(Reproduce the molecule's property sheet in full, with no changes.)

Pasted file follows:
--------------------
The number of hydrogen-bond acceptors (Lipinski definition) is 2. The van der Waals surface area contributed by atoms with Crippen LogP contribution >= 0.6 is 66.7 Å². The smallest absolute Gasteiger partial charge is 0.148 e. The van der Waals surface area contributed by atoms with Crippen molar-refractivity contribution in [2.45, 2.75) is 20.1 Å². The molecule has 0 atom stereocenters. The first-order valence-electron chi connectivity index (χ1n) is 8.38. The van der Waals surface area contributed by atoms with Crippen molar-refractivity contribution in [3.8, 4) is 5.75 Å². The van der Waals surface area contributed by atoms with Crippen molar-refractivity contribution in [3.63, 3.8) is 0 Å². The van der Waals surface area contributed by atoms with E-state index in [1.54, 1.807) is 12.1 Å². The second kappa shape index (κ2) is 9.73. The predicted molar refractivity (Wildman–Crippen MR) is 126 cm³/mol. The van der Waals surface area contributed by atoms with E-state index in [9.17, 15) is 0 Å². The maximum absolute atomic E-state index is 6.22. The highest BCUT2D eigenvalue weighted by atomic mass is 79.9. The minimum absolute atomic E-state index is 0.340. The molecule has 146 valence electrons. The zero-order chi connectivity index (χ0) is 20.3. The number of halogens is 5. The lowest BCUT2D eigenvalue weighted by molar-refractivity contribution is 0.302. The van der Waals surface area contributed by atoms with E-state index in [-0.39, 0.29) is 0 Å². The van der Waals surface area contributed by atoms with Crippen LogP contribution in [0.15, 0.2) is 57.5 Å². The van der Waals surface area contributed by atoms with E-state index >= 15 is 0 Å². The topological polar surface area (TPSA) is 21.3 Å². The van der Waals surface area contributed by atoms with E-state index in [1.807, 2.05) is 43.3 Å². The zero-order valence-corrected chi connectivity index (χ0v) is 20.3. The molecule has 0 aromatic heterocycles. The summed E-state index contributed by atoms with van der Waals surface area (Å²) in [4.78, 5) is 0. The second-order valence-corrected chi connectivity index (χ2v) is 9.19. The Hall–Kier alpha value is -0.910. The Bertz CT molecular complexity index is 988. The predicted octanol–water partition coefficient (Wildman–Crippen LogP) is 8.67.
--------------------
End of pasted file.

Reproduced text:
The number of hydrogen-bond acceptors (Lipinski definition) is 2. The van der Waals surface area contributed by atoms with Crippen LogP contribution >= 0.6 is 66.7 Å². The smallest absolute Gasteiger partial charge is 0.148 e. The van der Waals surface area contributed by atoms with Crippen molar-refractivity contribution in [2.45, 2.75) is 20.1 Å². The molecule has 0 atom stereocenters. The first-order valence-electron chi connectivity index (χ1n) is 8.38. The van der Waals surface area contributed by atoms with Crippen molar-refractivity contribution in [3.8, 4) is 5.75 Å². The van der Waals surface area contributed by atoms with Crippen molar-refractivity contribution in [3.63, 3.8) is 0 Å². The van der Waals surface area contributed by atoms with E-state index in [1.54, 1.807) is 12.1 Å². The second kappa shape index (κ2) is 9.73. The predicted molar refractivity (Wildman–Crippen MR) is 126 cm³/mol. The van der Waals surface area contributed by atoms with E-state index in [9.17, 15) is 0 Å². The maximum absolute atomic E-state index is 6.22. The highest BCUT2D eigenvalue weighted by atomic mass is 79.9. The minimum absolute atomic E-state index is 0.340. The molecule has 146 valence electrons. The zero-order chi connectivity index (χ0) is 20.3. The number of halogens is 5. The lowest BCUT2D eigenvalue weighted by molar-refractivity contribution is 0.302. The van der Waals surface area contributed by atoms with E-state index in [-0.39, 0.29) is 0 Å². The van der Waals surface area contributed by atoms with Crippen LogP contribution in [0.15, 0.2) is 57.5 Å². The van der Waals surface area contributed by atoms with E-state index >= 15 is 0 Å². The topological polar surface area (TPSA) is 21.3 Å². The van der Waals surface area contributed by atoms with E-state index in [1.807, 2.05) is 43.3 Å². The zero-order valence-corrected chi connectivity index (χ0v) is 20.3. The molecule has 0 aromatic heterocycles. The summed E-state index contributed by atoms with van der Waals surface area (Å²) in [4.78, 5) is 0. The second-order valence-corrected chi connectivity index (χ2v) is 9.19. The Hall–Kier alpha value is -0.910. The Bertz CT molecular complexity index is 988. The predicted octanol–water partition coefficient (Wildman–Crippen LogP) is 8.67.